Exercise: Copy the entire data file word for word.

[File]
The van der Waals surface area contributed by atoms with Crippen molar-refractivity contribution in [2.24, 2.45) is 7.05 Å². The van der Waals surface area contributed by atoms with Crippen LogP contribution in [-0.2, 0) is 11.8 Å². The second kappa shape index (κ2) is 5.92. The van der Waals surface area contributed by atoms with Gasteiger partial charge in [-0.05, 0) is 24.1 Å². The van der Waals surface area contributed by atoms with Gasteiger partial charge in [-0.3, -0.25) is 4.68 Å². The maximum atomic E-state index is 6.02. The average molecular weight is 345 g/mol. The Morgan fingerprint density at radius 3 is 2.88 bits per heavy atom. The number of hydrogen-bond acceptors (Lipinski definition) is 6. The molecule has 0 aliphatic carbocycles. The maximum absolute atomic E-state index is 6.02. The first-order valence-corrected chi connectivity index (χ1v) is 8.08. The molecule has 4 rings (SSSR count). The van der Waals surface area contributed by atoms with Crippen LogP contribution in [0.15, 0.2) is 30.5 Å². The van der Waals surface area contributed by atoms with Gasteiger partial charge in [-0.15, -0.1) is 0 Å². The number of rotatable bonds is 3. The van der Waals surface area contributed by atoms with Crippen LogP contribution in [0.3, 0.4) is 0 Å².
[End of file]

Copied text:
The van der Waals surface area contributed by atoms with Crippen molar-refractivity contribution in [2.24, 2.45) is 7.05 Å². The van der Waals surface area contributed by atoms with Crippen LogP contribution in [-0.2, 0) is 11.8 Å². The second kappa shape index (κ2) is 5.92. The van der Waals surface area contributed by atoms with Gasteiger partial charge in [-0.05, 0) is 24.1 Å². The van der Waals surface area contributed by atoms with Gasteiger partial charge in [-0.3, -0.25) is 4.68 Å². The maximum atomic E-state index is 6.02. The average molecular weight is 345 g/mol. The Morgan fingerprint density at radius 3 is 2.88 bits per heavy atom. The number of hydrogen-bond acceptors (Lipinski definition) is 6. The molecule has 0 aliphatic carbocycles. The maximum absolute atomic E-state index is 6.02. The first-order valence-corrected chi connectivity index (χ1v) is 8.08. The molecule has 4 rings (SSSR count). The van der Waals surface area contributed by atoms with Crippen LogP contribution in [0.15, 0.2) is 30.5 Å². The van der Waals surface area contributed by atoms with Gasteiger partial charge in [-0.15, -0.1) is 0 Å². The number of rotatable bonds is 3. The van der Waals surface area contributed by atoms with Crippen LogP contribution in [0.3, 0.4) is 0 Å².